# Nuclear Decay

1. Sep 15, 2008

### iamalexalright

1. The problem statement, all variables and given/known data

In a sample of one litre of carbon dioxide at STP an average of 5 disintegrations

C -> N + e + v

are observed per minute. Calculate the atomic fraction of C present if the mean lifetime of this nucleus is 8267 years.

2. Relevant equations

$$\tau$$ = $$\omega$$-1 = 8267 years

N(t) = N0 * $$e$$-$$(\omega$$ * t)

3. The attempt at a solution

First I found $$\tau$$ = 2.607 * 1011 seconds.

And really I'm at a loss of where to go next. I figure N(t)/N0 is what im looking for but I cannot solve for this without knowing the time t and I do not know where the 5 disintegrations per minute comes in. I'm not looking for an answer(already know it), i just want a little push in the right direction.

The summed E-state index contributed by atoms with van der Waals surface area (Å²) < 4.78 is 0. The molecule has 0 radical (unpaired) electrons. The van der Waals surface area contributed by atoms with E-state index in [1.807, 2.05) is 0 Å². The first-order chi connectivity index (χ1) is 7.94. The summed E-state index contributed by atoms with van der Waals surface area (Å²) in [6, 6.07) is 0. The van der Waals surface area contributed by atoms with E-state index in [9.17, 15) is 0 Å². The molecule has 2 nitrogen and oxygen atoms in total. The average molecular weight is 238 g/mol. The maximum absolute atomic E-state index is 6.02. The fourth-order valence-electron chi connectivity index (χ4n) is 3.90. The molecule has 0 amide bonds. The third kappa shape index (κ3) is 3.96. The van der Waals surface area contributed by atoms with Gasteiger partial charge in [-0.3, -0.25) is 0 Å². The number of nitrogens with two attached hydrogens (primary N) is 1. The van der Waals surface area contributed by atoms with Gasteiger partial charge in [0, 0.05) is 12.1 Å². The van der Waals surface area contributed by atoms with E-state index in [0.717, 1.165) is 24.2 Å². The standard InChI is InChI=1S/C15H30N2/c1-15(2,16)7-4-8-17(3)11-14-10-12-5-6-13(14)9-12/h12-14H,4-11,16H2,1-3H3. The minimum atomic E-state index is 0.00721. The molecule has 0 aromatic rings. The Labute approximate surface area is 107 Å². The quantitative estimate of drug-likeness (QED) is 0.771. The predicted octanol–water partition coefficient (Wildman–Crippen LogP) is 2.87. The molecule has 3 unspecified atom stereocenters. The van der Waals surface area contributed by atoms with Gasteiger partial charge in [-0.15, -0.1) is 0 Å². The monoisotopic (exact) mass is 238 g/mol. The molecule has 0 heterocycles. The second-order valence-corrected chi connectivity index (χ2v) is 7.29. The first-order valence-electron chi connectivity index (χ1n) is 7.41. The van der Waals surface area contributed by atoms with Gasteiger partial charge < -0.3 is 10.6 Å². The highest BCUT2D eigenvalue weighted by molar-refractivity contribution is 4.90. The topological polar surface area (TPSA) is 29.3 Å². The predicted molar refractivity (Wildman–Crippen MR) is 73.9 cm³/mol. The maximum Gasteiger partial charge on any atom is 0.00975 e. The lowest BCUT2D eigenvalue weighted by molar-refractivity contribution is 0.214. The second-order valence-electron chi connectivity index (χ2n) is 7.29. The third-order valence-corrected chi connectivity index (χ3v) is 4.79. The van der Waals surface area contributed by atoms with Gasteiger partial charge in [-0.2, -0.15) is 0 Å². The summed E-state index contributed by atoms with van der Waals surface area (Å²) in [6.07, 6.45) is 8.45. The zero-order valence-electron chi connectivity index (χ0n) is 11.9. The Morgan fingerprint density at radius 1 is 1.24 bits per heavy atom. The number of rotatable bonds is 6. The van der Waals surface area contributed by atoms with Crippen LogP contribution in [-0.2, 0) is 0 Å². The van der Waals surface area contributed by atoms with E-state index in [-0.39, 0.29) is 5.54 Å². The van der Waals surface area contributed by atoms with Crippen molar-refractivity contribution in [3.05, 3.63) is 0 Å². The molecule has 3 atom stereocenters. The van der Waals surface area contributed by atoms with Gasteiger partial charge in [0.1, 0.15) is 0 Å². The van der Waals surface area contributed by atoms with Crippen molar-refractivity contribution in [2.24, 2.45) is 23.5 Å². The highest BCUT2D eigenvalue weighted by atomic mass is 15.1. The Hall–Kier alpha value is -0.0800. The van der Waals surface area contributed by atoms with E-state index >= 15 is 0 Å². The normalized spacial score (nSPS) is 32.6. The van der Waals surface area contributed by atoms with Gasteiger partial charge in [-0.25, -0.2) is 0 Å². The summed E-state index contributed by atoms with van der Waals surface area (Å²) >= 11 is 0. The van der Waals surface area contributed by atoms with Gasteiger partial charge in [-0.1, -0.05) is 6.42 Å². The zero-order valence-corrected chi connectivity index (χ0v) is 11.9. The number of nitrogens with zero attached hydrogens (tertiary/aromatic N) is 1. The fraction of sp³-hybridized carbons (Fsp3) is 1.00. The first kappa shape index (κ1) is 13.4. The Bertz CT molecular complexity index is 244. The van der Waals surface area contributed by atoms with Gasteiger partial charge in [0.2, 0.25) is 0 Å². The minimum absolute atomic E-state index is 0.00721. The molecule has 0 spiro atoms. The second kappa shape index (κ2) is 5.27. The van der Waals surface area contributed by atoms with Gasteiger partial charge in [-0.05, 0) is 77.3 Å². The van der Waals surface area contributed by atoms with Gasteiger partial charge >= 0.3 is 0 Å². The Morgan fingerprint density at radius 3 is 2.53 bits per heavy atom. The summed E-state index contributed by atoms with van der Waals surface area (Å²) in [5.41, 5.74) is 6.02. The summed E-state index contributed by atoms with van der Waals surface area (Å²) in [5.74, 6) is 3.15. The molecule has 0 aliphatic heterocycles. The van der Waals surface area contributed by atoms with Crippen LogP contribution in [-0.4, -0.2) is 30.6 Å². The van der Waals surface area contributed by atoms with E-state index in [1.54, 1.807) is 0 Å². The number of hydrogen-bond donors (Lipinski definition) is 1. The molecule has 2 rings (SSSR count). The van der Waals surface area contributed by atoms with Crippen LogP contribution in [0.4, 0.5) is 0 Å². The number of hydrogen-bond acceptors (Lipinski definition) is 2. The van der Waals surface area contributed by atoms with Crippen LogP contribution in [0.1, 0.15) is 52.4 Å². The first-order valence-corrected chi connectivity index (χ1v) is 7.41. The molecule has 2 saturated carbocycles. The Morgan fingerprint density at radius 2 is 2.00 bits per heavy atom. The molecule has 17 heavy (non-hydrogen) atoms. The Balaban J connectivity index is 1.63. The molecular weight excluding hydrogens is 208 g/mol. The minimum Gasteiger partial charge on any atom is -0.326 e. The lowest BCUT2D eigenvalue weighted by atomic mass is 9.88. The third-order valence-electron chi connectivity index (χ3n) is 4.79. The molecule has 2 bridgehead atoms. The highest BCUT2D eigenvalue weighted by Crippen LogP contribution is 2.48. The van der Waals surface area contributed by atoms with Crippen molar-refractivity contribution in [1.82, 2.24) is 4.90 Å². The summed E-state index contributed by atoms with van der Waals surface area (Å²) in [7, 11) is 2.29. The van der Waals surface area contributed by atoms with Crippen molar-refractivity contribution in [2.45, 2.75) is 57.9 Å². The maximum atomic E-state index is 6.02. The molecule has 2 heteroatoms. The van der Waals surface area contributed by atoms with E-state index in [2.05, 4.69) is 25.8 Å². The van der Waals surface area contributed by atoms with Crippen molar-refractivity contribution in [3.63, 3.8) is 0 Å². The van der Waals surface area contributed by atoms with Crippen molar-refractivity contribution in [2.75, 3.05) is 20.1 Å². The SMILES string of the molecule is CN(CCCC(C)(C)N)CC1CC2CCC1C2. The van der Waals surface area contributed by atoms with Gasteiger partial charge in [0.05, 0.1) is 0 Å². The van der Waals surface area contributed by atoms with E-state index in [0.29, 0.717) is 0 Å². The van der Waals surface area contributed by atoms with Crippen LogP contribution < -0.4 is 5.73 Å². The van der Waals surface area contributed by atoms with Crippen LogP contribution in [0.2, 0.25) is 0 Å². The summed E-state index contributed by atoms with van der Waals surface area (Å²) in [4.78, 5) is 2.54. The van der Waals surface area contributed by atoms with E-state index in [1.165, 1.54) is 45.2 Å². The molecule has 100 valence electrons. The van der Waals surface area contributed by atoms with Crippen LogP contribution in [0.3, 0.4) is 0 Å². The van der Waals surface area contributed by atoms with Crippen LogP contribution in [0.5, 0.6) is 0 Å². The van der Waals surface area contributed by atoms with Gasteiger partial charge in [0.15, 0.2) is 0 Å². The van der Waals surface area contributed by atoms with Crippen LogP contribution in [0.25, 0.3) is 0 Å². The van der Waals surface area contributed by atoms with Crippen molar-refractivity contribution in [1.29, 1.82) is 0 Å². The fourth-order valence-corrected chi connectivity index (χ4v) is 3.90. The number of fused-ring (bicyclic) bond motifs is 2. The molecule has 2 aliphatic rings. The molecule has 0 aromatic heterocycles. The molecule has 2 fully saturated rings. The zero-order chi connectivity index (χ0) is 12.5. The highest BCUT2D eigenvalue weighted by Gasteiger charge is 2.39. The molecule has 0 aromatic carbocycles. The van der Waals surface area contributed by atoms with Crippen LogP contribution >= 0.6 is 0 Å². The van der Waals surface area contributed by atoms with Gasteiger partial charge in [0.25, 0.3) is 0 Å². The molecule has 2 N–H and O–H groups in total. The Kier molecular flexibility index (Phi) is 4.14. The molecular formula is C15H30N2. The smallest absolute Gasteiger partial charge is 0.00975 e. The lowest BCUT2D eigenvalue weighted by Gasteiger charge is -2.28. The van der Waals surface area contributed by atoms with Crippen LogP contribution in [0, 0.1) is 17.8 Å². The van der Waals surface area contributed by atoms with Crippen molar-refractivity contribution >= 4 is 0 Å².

2. Sep 15, 2008

### gabbagabbahey

Since there are an average of 5 disintegrations per minute, you would expect:

$$N(t)-N(t+60s)=5$$...can you take it from there?

3. Sep 15, 2008

### Astronuc

Staff Emeritus
One can find the total amount of carbon from "one litre of carbon dioxide" - simply find the moles of CO2 in 1 liter at STP. It would appear that one is to find the atomic fraction of radiocarbon or C-14.

The activity, decays per unit time, is the product of the decay constant $\lambda$ and the number of atoms of the radionuclide present, i.e. A(t) = $\lambda$ N(t). One is given A, so find N.